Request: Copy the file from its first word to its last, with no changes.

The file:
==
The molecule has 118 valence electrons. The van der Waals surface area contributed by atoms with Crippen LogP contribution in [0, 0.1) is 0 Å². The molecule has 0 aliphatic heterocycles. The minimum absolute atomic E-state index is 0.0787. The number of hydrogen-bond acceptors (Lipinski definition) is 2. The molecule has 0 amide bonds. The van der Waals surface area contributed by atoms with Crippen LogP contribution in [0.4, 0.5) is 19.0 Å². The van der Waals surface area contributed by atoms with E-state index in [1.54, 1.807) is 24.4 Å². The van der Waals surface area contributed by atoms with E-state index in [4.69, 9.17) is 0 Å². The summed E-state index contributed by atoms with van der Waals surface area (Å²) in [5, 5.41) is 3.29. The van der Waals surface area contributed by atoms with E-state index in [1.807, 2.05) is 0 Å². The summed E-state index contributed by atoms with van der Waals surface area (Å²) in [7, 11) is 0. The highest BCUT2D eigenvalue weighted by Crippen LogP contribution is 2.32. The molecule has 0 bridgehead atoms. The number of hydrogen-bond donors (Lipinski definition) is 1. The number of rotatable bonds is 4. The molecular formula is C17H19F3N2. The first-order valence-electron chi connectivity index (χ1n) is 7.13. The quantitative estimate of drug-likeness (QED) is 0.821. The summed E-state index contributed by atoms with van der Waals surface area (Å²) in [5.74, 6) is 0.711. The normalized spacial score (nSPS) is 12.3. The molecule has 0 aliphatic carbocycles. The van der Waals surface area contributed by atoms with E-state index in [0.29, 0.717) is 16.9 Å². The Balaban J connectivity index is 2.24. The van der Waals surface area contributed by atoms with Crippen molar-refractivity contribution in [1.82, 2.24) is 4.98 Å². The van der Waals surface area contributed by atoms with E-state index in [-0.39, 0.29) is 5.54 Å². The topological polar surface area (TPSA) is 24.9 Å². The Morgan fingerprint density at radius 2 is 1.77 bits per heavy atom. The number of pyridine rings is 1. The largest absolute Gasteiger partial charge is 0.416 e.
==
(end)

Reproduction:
The molecule has 118 valence electrons. The van der Waals surface area contributed by atoms with Crippen LogP contribution in [0, 0.1) is 0 Å². The molecule has 0 aliphatic heterocycles. The minimum absolute atomic E-state index is 0.0787. The number of hydrogen-bond acceptors (Lipinski definition) is 2. The molecule has 0 amide bonds. The van der Waals surface area contributed by atoms with Crippen LogP contribution in [0.4, 0.5) is 19.0 Å². The van der Waals surface area contributed by atoms with E-state index in [1.54, 1.807) is 24.4 Å². The van der Waals surface area contributed by atoms with E-state index in [4.69, 9.17) is 0 Å². The summed E-state index contributed by atoms with van der Waals surface area (Å²) in [5, 5.41) is 3.29. The van der Waals surface area contributed by atoms with E-state index in [1.807, 2.05) is 0 Å². The summed E-state index contributed by atoms with van der Waals surface area (Å²) in [7, 11) is 0. The highest BCUT2D eigenvalue weighted by Crippen LogP contribution is 2.32. The molecule has 0 bridgehead atoms. The number of hydrogen-bond donors (Lipinski definition) is 1. The number of rotatable bonds is 4. The molecular formula is C17H19F3N2. The first-order valence-electron chi connectivity index (χ1n) is 7.13. The quantitative estimate of drug-likeness (QED) is 0.821. The summed E-state index contributed by atoms with van der Waals surface area (Å²) in [5.74, 6) is 0.711. The normalized spacial score (nSPS) is 12.3. The molecule has 0 aliphatic carbocycles. The van der Waals surface area contributed by atoms with E-state index in [0.29, 0.717) is 16.9 Å². The Balaban J connectivity index is 2.24. The van der Waals surface area contributed by atoms with Crippen molar-refractivity contribution in [1.82, 2.24) is 4.98 Å². The van der Waals surface area contributed by atoms with E-state index in [-0.39, 0.29) is 5.54 Å². The topological polar surface area (TPSA) is 24.9 Å². The Morgan fingerprint density at radius 2 is 1.77 bits per heavy atom. The number of pyridine rings is 1. The largest absolute Gasteiger partial charge is 0.416 e.